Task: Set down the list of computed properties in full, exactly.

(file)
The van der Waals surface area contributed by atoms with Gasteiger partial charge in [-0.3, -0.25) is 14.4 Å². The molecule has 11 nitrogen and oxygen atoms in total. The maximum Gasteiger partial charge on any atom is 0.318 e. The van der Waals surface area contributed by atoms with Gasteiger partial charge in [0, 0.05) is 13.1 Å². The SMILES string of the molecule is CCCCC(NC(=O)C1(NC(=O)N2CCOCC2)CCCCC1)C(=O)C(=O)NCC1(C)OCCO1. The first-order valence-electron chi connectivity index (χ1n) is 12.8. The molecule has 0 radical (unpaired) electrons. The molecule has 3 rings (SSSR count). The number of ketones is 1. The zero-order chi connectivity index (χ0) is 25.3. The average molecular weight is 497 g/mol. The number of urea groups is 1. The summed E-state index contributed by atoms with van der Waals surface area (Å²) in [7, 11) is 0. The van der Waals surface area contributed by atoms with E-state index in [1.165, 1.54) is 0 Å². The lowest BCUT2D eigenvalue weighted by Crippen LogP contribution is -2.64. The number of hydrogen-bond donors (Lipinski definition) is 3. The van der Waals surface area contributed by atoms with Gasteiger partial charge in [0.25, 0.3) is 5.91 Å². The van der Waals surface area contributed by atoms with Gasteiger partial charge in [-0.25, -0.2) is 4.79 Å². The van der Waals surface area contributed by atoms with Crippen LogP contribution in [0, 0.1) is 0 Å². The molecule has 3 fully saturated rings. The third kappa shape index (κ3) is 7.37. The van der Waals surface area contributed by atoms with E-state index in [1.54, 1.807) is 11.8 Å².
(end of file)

The van der Waals surface area contributed by atoms with Gasteiger partial charge in [-0.3, -0.25) is 14.4 Å². The molecule has 11 nitrogen and oxygen atoms in total. The maximum Gasteiger partial charge on any atom is 0.318 e. The van der Waals surface area contributed by atoms with Gasteiger partial charge in [0, 0.05) is 13.1 Å². The SMILES string of the molecule is CCCCC(NC(=O)C1(NC(=O)N2CCOCC2)CCCCC1)C(=O)C(=O)NCC1(C)OCCO1. The first-order valence-electron chi connectivity index (χ1n) is 12.8. The molecule has 0 radical (unpaired) electrons. The molecule has 3 rings (SSSR count). The number of ketones is 1. The zero-order chi connectivity index (χ0) is 25.3. The average molecular weight is 497 g/mol. The number of urea groups is 1. The summed E-state index contributed by atoms with van der Waals surface area (Å²) in [7, 11) is 0. The van der Waals surface area contributed by atoms with E-state index in [1.165, 1.54) is 0 Å². The lowest BCUT2D eigenvalue weighted by Crippen LogP contribution is -2.64. The number of hydrogen-bond donors (Lipinski definition) is 3. The van der Waals surface area contributed by atoms with Gasteiger partial charge in [0.25, 0.3) is 5.91 Å². The van der Waals surface area contributed by atoms with Gasteiger partial charge in [-0.25, -0.2) is 4.79 Å². The van der Waals surface area contributed by atoms with Crippen LogP contribution in [0, 0.1) is 0 Å². The molecule has 3 fully saturated rings. The third kappa shape index (κ3) is 7.37. The van der Waals surface area contributed by atoms with E-state index in [1.54, 1.807) is 11.8 Å².